Helicopter parent. Snowplow parent. Tiger parent. Jellyfish parent? I’ve never strongly identified with any of these parenting styles, but recently I heard one that I can get on board with: puddle parent. Broadly defined, puddle parents let their children choose their own path in life, but it can mean different things to different families.

The term came from a comic that ran in The Guardian, and then Scary Mommy covered it, but I’m not sure the term is widely known. Regardless, it was nice to read something that validated my parenting style, because sometimes (okay, daily) I question if I’m doing anything right. (Parenting in a nutshell, right?)

For me, being a puddle parent carries multiple meanings. First, it literally means encouraging my kids to be playful and experience the joy of jumping in puddles. Even better if they’re doing it outside in bare feet.

Especially in early childhood, life should be all about child-led exploration and play. Getting dirty, spending time in nature, climbing trees and rocks, and taking risks are the main goals for the day.

Play is how my kids will learn the skills that are most important in life, like problem solving, conflict resolution, sharing, creativity, and independence. Playing outside has the added benefit of fostering a connection to nature, which later translates into a desire to take care of and conserve the environment.

My son goes to a play- and nature-based preschool, and when I asked for feedback once his teacher simply said that my son was “really learning how to be a good friend.” If that’s all he learns in preschool, I’ll be overjoyed. (Especially since research shows that social and emotional skills are a greater predictor of academic success in first grade than cognitive ability or family background.)

Academics and formal instruction will come later. Team sports and extracurriculars will come later, if they so choose. What we need more of in this world is people who know how to be a good friend.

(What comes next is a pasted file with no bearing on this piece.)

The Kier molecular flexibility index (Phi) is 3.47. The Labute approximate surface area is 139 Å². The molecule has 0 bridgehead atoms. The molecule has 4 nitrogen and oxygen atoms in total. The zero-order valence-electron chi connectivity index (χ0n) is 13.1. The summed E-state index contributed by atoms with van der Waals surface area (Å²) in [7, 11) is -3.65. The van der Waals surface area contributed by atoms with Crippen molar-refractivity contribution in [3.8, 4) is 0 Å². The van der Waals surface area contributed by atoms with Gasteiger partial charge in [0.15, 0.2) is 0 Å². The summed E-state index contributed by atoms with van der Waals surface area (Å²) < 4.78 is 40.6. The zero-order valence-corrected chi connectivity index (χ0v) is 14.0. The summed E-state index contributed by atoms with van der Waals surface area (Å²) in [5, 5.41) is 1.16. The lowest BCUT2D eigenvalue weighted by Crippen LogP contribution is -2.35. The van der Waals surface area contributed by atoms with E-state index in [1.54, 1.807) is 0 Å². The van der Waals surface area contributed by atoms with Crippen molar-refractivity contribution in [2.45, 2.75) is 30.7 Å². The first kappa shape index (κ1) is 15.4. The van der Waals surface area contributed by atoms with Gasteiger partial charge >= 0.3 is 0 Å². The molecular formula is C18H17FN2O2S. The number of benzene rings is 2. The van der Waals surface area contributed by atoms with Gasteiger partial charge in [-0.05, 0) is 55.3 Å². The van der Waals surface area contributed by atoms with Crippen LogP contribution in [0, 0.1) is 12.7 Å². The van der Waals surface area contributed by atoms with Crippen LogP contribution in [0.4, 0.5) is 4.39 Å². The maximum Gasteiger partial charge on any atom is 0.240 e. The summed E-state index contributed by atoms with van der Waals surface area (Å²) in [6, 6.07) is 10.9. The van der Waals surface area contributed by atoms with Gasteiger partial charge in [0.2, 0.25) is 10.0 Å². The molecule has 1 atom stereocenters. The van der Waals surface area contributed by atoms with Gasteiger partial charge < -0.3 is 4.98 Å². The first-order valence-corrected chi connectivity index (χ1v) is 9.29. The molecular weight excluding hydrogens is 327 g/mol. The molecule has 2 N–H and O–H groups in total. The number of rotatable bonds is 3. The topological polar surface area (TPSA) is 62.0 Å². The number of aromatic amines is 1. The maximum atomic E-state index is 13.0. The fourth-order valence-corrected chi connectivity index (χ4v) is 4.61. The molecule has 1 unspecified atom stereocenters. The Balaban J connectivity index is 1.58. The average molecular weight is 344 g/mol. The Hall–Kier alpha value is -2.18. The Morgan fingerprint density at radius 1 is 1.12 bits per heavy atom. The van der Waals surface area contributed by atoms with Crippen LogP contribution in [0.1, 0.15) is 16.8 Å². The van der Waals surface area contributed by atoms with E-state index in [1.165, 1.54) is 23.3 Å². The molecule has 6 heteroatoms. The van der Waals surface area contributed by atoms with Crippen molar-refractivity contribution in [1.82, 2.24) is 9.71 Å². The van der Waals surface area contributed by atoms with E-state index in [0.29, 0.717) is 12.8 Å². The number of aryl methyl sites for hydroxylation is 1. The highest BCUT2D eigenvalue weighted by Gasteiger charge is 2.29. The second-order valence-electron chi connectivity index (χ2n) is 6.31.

The second layer of puddle parenting is about resilience. My job is to give my kids the strength to jump right in the puddles instead of avoiding them; in other words, to go through hardship and failure.

It’s not my job to shield them from adversity. In her memoir Untamed, Glennon Doyle articulates this perfectly: “I do not want to protect [my children] from life’s fires,” she writes. “I want to point them toward the fire and say….We can do hard things, baby. We are fireproof.”

Doing hard things is how we develop resilience, something everyone needs in order to thrive. Life is full of challenges, so as a parent the best thing I can do is raise kids who are able to cope with those challenges and bounce back. Kids who aren’t afraid to fail because they know that failure and hardship make us stronger, and because they know they always have my support even in tough times.

As a puddle parent, I value all of the above—resilience, play, social and emotional intelligence, creativity, kindness, connection to nature—more than traditional markers of success, like prestige or a big paycheck.

I’ve grown tired of the idea that how much you achieve or produce determines your worth. That if you have time to rest, to be creative, to play, to nurture relationships, it means you aren’t working hard enough.

To that end, I don’t want my children to feel like they have to conform to that traditional, narrow definition of success. I want to encourage them to be exactly who they are, not who I or the world thinks they should be. Of course, I hope that they grow up to lead lives with balance, purpose, fulfillment, community, and resilience, but the most important thing is they lead lives that are their own.

I don’t need a bumper sticker or a “Proud Puddle Parent” t-shirt. Most of us, no matter our parenting style, are just trying to do the best we can for our kids.

But on those days when I think I’m screwing it all up, or I feel insecure comparing myself to other parents, or I worry that my neighbors are judging me for letting my kids run around naked and covered in mud, the label comes in handy. It reminds me that there are many different ways to be a parent. As long as I focus on what matters most to me, and my kids find some puddles to jump in, we’ll be okay.

Photo Credit :: Noëlle Westcott Photography



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